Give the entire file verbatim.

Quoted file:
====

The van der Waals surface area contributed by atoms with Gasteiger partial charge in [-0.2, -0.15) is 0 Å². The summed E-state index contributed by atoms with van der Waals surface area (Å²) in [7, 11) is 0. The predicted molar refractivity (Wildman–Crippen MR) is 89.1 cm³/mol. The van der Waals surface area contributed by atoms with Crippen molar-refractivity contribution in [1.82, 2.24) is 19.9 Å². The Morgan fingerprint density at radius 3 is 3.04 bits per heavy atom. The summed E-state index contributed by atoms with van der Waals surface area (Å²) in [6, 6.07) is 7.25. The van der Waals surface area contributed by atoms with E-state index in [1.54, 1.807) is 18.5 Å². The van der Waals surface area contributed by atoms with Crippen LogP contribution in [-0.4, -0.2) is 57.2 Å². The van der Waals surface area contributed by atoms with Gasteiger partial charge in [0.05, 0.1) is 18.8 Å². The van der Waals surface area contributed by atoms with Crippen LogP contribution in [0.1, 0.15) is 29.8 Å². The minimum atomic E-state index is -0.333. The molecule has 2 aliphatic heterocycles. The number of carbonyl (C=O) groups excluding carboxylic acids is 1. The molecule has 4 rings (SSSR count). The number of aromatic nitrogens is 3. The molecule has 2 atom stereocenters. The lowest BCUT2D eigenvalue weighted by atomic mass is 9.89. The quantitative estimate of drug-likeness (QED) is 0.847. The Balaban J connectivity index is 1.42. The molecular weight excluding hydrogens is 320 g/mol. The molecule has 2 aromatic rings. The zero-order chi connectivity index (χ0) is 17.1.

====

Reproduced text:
The van der Waals surface area contributed by atoms with Gasteiger partial charge in [-0.2, -0.15) is 0 Å². The summed E-state index contributed by atoms with van der Waals surface area (Å²) in [7, 11) is 0. The predicted molar refractivity (Wildman–Crippen MR) is 89.1 cm³/mol. The van der Waals surface area contributed by atoms with Crippen molar-refractivity contribution in [1.82, 2.24) is 19.9 Å². The Morgan fingerprint density at radius 3 is 3.04 bits per heavy atom. The summed E-state index contributed by atoms with van der Waals surface area (Å²) in [6, 6.07) is 7.25. The van der Waals surface area contributed by atoms with E-state index in [1.54, 1.807) is 18.5 Å². The van der Waals surface area contributed by atoms with Crippen LogP contribution in [-0.4, -0.2) is 57.2 Å². The van der Waals surface area contributed by atoms with Gasteiger partial charge in [0.05, 0.1) is 18.8 Å². The van der Waals surface area contributed by atoms with Crippen LogP contribution in [0.1, 0.15) is 29.8 Å². The minimum atomic E-state index is -0.333. The molecule has 2 aliphatic heterocycles. The number of carbonyl (C=O) groups excluding carboxylic acids is 1. The molecule has 4 rings (SSSR count). The number of aromatic nitrogens is 3. The molecule has 2 atom stereocenters. The lowest BCUT2D eigenvalue weighted by atomic mass is 9.89. The quantitative estimate of drug-likeness (QED) is 0.847. The Balaban J connectivity index is 1.42. The molecular weight excluding hydrogens is 320 g/mol. The molecule has 2 aromatic rings. The zero-order chi connectivity index (χ0) is 17.1.